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Source: Law RM, Law DTS. Dermatologic drug reactions and common skin conditions. In: DiPiro JT, Talbert RL, Yee GC, Matzke GR, Wells BG, Posey LM, eds. Pharmacotherapy: A Pathophysiologic Approach. 10th ed. New York, NY: McGraw-Hill; 2017. Accessed May 10, 2017.


  • Drug-induced skin reactions caused by irritants or allergens.


  • Exanthematous reactions: maculopapular rashes and drug hypersensitivity syndrome.

  • Urticarial reactions: urticaria, angioedema, and serum sickness-like reactions.

  • Blistering reactions: fixed drug eruptions, Stevens–Johnson syndrome (SJS), and toxic epidermal necrolysis.

  • Pustular eruptions: acneiform drug reactions and acute generalized exanthematous pustulosis (AGEP)

  • Drug-induced hyperpigmentation: due to increased melanin (eg, hydantoins), direct deposition (eg, silver, mercury, tetracyclines, and antimalarials), or other mechanisms (eg, fluorouracil)

  • Drug-induced photosensitivity reactions.

    • Phototoxic (nonimmunologic): amiodarone, tetracyclines, sulfonamides, psoralens, coal tar.

    • Photoallergic (immunologic): sulfonamides, sulfonylureas, thiazides, nonsteroidal anti-inflammatory drugs (NSAIDs), chloroquine, carbamazepine.



  • Maculopapular (penicillins, cephalosporins, sulfonamides, anticonvulsants):

    • Afebrile, with pruritic erythematous macules and papules.

    • Usually begins within 7–10 days after starting medication.

    • Resolves within 7–14 days after drug discontinuation.

      • In a previously sensitized patient, the onset may be earlier (2–3 days)

    • Lesions may spread and become confluent.

  • Drug hypersensitivity syndrome (allopurinol, sulfonamides, barbiturates, phenytoin, carbamazepine, lamotrigine, dapsone):

    • Known as drug reaction with eosinophilia and systemic symptoms (DRESS)

    • Exanthematous eruption with fever, lymphadenopathy, and multiorgan involvement (kidneys, liver, lung, bone marrow, heart, and brain)

    • Begins 1–4 weeks after starting drug; may be fatal if not treated promptly.

  • Urticaria and angioedema (penicillins, aspirin, sulfonamides, radiograph contrast media, opioids):

    • Urticaria may be first sign of emerging anaphylactic reaction characterized by:

      • Hives.

      • Pruritic red raised wheals.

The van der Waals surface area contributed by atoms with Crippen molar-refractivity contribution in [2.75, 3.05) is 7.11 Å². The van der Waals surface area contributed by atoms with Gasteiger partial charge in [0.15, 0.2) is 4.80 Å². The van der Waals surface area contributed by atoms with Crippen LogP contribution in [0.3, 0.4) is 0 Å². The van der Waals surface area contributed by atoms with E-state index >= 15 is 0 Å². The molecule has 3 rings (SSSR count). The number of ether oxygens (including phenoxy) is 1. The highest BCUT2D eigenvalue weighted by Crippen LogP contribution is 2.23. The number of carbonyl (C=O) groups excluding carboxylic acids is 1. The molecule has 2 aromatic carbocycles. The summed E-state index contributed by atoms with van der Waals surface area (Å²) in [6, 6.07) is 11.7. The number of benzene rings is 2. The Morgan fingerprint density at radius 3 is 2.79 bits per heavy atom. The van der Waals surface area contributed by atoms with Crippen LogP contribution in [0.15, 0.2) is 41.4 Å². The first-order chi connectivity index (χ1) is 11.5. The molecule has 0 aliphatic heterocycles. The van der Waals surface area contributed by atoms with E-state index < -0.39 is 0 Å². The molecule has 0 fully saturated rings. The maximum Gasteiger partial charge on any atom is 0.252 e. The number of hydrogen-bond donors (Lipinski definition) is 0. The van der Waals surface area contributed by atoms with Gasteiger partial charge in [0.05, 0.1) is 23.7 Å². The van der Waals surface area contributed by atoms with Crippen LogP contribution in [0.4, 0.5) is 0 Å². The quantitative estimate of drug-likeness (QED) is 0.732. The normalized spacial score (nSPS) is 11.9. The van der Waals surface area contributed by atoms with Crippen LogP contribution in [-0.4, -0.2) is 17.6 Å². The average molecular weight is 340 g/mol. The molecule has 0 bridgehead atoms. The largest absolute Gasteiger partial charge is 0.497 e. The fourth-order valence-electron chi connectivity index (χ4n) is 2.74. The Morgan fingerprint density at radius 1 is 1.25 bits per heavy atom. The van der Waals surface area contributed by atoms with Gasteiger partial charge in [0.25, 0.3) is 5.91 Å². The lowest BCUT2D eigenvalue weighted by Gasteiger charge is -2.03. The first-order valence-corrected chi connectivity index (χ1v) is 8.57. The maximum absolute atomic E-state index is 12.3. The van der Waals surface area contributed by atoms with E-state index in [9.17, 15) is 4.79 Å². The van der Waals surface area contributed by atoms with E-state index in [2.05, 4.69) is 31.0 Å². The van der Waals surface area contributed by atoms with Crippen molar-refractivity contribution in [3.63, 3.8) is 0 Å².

• Angioedema.

      • Mucous membrane swelling that typically occurs within minutes to hours.

  • Serum sickness-like reactions: urticarial eruptions with fever, rash (usually urticarial), and arthralgias usually within 1–3 weeks after starting drug.

  • Fixed drug eruptions (tetracyclines, barbiturates, sulfonamides, codeine, NSAIDs):

    • Pruritic, red, raised lesions that may blister; may include burning or stinging.

    • Lesions may evolve into plaques; recur in same area each time drug is given.

    • Lesions appear within minutes to days and disappear within days, leaving hyperpigmented skin for months.

  • SJS and toxic epidermal necrolysis (TEN) are known as acute bullous disorders (sulfonamides, penicillins, hydantoins, carbamazepine, barbiturates, lamotrigine, NSAIDs, allopurinol):

    • Blistering eruptions that may be severe and life threatening.

    • Onset within 7–14 days after drug exposure.

    • Generalized tender/painful bullous formation with fever, headache, and respiratory symptoms leading to rapid clinical deterioration.

    • Lesions show rapid confluence and spread, resulting in extensive epidermal detachment and sloughing.

    • May result in:

      • Fluid loss.

      • Hypotension.

      • Electrolyte imbalances.

      • Secondary infections.

  • Acneiform reactions (corticosteroids, androgens, anticonvulsants, isoniazid, lithium): pustular eruptions with onset within 1–3 weeks.

  • AGEP (β-lactam antibiotics, macrolides, calcium channel blockers):

    • Acute onset (within days), fever, diffuse erythema, and pustules.

    • Generalized desquamation occurs 2 weeks later.

  • Sun-induced reactions: erythema, papules, edema, and sometimes vesicles in areas exposed to ...

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